"The now-discontinued operation, carried out by the DEA's intelligence arm, was the government's first known effort to gather data on Americans in bulk, sweeping up records of telephone calls made by millions of US citizens regardless of whether they were suspected of a crime," USA Today said in the investigative report published on Tuesday.
"It was a model for the massive phone surveillance system the NSA launched to identify terrorists after the Sept. 11 attacks," it added.
— ôl ə twit′ər (@all_a_twitt_r) April 7, 2015
More than a dozen former officials familiar with the DEA program were consulted for the report.
Starting in 1992, the DEA collected the call logs — the telephone numbers and the date and time when the calls were made — of US citizens’ phone calls in order to create links between drug traffickers and money launders in more than 100 countries, USA Today explained.
With approval from the highest levels of the US government and the Pentagon, the DEA obtained the call logs by subpoenaing US telephone companies and demanding phone records without a warrant.
"The system they built ultimately allowed the drug agency to stitch together huge collections of data to map trafficking and money laundering networks both overseas and within the USA," the investigative report said. "It allowed agents to link the call records its agents gathered domestically with calling data the DEA and intelligence agencies had acquired outside the US."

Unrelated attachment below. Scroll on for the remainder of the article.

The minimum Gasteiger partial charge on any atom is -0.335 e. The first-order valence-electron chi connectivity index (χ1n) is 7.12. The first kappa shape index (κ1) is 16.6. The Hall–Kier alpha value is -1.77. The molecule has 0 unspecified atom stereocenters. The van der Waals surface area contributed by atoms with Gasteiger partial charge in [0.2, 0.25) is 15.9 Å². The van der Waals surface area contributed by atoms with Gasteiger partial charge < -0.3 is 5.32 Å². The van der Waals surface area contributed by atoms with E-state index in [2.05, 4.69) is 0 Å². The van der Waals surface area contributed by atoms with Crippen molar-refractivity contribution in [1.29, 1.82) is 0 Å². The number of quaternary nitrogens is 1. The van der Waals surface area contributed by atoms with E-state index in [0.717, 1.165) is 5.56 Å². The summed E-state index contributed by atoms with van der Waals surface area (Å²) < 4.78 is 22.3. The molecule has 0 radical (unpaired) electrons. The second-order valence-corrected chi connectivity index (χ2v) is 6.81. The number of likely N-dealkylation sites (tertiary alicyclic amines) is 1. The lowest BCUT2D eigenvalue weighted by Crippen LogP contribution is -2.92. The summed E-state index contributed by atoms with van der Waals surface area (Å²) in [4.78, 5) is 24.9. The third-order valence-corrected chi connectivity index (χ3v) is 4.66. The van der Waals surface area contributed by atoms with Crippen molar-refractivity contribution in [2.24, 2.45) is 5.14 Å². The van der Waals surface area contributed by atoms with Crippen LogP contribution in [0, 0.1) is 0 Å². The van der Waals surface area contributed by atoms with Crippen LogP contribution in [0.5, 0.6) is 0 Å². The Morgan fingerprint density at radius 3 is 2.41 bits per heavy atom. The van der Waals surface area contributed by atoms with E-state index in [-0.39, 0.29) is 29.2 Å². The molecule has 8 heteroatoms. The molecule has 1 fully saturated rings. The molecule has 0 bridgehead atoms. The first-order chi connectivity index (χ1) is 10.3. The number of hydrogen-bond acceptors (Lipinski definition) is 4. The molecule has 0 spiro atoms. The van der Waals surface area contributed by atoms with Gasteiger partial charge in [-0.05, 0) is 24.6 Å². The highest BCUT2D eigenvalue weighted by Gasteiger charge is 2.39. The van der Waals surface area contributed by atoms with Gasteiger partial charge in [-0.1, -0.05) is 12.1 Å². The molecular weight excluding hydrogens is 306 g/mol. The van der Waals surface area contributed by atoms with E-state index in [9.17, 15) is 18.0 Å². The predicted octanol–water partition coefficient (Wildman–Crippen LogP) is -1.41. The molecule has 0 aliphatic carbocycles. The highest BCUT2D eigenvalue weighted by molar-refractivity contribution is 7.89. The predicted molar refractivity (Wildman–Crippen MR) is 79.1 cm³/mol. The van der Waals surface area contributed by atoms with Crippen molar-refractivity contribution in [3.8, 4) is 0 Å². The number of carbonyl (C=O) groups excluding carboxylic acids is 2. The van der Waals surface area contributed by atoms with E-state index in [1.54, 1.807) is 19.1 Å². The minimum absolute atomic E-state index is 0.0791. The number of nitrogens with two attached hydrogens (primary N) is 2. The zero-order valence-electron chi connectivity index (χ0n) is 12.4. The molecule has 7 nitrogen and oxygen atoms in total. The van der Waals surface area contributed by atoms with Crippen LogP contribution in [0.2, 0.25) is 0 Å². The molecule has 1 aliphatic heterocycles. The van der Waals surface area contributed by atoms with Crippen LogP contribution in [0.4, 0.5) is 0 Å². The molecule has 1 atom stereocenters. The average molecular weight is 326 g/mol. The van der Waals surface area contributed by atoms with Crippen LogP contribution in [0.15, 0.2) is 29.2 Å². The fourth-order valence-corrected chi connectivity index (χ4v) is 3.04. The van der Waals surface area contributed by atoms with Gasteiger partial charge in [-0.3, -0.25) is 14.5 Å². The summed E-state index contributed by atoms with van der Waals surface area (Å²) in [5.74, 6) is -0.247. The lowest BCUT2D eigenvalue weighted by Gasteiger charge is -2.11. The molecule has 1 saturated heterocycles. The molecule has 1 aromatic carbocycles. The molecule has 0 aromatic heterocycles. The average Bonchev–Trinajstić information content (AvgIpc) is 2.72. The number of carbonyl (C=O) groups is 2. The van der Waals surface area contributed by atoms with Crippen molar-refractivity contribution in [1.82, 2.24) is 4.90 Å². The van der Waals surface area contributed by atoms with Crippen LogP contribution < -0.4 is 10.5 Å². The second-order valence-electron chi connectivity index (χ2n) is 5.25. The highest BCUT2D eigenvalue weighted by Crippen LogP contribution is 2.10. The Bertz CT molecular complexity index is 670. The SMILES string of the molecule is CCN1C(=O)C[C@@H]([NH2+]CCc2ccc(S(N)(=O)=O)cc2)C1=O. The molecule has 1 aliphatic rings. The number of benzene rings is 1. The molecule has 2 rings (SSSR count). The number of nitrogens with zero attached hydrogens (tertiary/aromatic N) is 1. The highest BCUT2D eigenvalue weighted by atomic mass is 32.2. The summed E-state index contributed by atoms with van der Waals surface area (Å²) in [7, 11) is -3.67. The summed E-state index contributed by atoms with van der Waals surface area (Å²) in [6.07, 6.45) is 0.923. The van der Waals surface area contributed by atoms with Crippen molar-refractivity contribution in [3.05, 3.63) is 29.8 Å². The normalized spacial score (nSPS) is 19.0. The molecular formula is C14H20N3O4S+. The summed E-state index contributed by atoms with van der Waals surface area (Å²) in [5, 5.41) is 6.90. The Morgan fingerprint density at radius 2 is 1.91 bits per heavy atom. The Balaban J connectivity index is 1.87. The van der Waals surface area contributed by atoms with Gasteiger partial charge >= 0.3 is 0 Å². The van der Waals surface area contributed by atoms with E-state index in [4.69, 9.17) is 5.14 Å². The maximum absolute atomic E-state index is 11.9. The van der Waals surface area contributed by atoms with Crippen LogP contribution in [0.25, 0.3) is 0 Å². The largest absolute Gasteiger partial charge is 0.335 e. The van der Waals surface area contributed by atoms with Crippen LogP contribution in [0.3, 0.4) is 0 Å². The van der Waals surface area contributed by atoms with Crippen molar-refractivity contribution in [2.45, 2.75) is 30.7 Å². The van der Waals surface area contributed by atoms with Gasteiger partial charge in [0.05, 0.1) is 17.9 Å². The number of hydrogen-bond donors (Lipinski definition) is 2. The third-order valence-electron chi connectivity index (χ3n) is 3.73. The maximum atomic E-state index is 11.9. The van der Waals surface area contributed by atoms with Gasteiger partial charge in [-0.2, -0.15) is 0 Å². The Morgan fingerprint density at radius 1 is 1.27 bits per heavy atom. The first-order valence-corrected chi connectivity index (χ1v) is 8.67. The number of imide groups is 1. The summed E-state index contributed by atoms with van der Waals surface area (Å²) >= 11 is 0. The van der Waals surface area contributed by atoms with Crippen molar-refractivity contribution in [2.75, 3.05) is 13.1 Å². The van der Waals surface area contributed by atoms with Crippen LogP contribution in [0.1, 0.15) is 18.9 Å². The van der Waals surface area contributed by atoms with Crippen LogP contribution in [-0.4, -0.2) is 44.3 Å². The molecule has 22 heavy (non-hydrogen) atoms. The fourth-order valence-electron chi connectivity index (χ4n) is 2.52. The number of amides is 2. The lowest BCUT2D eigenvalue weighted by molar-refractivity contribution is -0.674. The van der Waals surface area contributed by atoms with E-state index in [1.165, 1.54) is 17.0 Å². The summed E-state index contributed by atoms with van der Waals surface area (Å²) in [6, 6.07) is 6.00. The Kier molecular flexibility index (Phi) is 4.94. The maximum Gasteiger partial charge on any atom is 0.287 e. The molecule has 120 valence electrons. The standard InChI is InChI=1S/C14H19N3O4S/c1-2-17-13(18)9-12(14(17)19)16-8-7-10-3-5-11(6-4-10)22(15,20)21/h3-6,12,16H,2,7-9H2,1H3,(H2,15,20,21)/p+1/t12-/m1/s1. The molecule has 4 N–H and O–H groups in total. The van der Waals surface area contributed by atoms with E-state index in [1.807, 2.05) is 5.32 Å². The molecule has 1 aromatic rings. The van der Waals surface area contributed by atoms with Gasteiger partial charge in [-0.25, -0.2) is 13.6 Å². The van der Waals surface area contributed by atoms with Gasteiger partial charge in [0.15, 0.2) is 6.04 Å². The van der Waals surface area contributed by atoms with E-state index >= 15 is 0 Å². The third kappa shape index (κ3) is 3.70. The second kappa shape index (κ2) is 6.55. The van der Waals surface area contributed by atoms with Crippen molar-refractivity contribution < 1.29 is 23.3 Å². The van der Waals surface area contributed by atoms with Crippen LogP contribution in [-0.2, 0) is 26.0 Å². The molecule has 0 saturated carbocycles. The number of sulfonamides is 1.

— Brad Heath (@bradheath) April 7, 2015
For almost two decades the DEA program continued without warrants or independent oversight, the report noted, adding that four US administrations approved of the practice and Congressional members were briefed on it.
The DEA program ultimately became a blueprint for the much more expansive NSA bulk collection program of telephonic and electronic data to track suspected terrorists after the September 11 attacks.
— Claudia (@laudyms) April 7, 2015
"The similarities between the NSA program and the DEA operation established a decade earlier are striking — too much to have been a coincidence," USA Today said, relying on sources familiar with the programs.
The program was ultimately discontinued in 2013 on the heels of whistleblower Edward Snowden’s revelations of the NSA’s mass spying program. In January 2014, the US Justice Department admitted the DEA program’s existence without providing the details revealed by the USA Today investigation.
— emptywheel (@emptywheel) April 7, 2015